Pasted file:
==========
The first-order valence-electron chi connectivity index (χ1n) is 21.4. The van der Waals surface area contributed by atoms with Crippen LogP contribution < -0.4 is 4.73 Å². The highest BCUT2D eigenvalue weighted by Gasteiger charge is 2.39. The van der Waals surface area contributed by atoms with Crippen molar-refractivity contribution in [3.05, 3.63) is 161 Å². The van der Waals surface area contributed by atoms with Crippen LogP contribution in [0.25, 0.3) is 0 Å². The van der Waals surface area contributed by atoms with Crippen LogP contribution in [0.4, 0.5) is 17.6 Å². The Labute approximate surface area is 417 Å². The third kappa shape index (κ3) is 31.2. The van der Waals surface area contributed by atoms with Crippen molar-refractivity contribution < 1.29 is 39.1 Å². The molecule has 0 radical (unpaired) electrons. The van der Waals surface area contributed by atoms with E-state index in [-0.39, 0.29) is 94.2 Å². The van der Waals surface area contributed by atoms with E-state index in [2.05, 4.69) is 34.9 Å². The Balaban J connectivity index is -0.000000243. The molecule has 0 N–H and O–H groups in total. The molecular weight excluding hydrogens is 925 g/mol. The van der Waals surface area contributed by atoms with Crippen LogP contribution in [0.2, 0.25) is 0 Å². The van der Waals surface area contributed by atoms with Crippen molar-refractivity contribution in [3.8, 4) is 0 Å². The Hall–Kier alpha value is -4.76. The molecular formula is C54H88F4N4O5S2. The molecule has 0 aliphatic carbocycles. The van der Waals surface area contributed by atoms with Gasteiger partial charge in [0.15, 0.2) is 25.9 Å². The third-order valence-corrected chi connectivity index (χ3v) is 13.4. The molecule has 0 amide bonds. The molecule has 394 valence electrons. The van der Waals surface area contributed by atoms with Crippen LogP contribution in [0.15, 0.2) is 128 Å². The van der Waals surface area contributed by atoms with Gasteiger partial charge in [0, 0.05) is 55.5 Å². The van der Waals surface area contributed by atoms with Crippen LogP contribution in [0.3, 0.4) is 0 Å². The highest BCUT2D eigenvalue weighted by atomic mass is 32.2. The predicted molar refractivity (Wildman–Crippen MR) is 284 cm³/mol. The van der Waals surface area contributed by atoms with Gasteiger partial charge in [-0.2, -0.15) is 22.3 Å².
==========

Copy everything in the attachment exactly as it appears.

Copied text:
The first-order valence-electron chi connectivity index (χ1n) is 21.4. The van der Waals surface area contributed by atoms with Crippen LogP contribution < -0.4 is 4.73 Å². The highest BCUT2D eigenvalue weighted by Gasteiger charge is 2.39. The van der Waals surface area contributed by atoms with Crippen molar-refractivity contribution in [3.05, 3.63) is 161 Å². The van der Waals surface area contributed by atoms with Crippen LogP contribution in [0.25, 0.3) is 0 Å². The van der Waals surface area contributed by atoms with Crippen LogP contribution in [0.4, 0.5) is 17.6 Å². The Labute approximate surface area is 417 Å². The third kappa shape index (κ3) is 31.2. The van der Waals surface area contributed by atoms with Crippen molar-refractivity contribution < 1.29 is 39.1 Å². The molecule has 0 radical (unpaired) electrons. The van der Waals surface area contributed by atoms with E-state index in [-0.39, 0.29) is 94.2 Å². The van der Waals surface area contributed by atoms with E-state index in [2.05, 4.69) is 34.9 Å². The Balaban J connectivity index is -0.000000243. The molecule has 0 N–H and O–H groups in total. The molecular weight excluding hydrogens is 925 g/mol. The van der Waals surface area contributed by atoms with Crippen LogP contribution in [0.2, 0.25) is 0 Å². The van der Waals surface area contributed by atoms with Crippen molar-refractivity contribution in [3.8, 4) is 0 Å². The Hall–Kier alpha value is -4.76. The molecular formula is C54H88F4N4O5S2. The molecule has 0 aliphatic carbocycles. The van der Waals surface area contributed by atoms with Gasteiger partial charge in [0.15, 0.2) is 25.9 Å². The third-order valence-corrected chi connectivity index (χ3v) is 13.4. The molecule has 0 amide bonds. The molecule has 394 valence electrons. The van der Waals surface area contributed by atoms with Crippen LogP contribution in [0.15, 0.2) is 128 Å². The van der Waals surface area contributed by atoms with Gasteiger partial charge in [0, 0.05) is 55.5 Å². The van der Waals surface area contributed by atoms with Crippen LogP contribution in [0.3, 0.4) is 0 Å². The highest BCUT2D eigenvalue weighted by atomic mass is 32.2. The predicted molar refractivity (Wildman–Crippen MR) is 284 cm³/mol. The van der Waals surface area contributed by atoms with Gasteiger partial charge in [-0.2, -0.15) is 22.3 Å².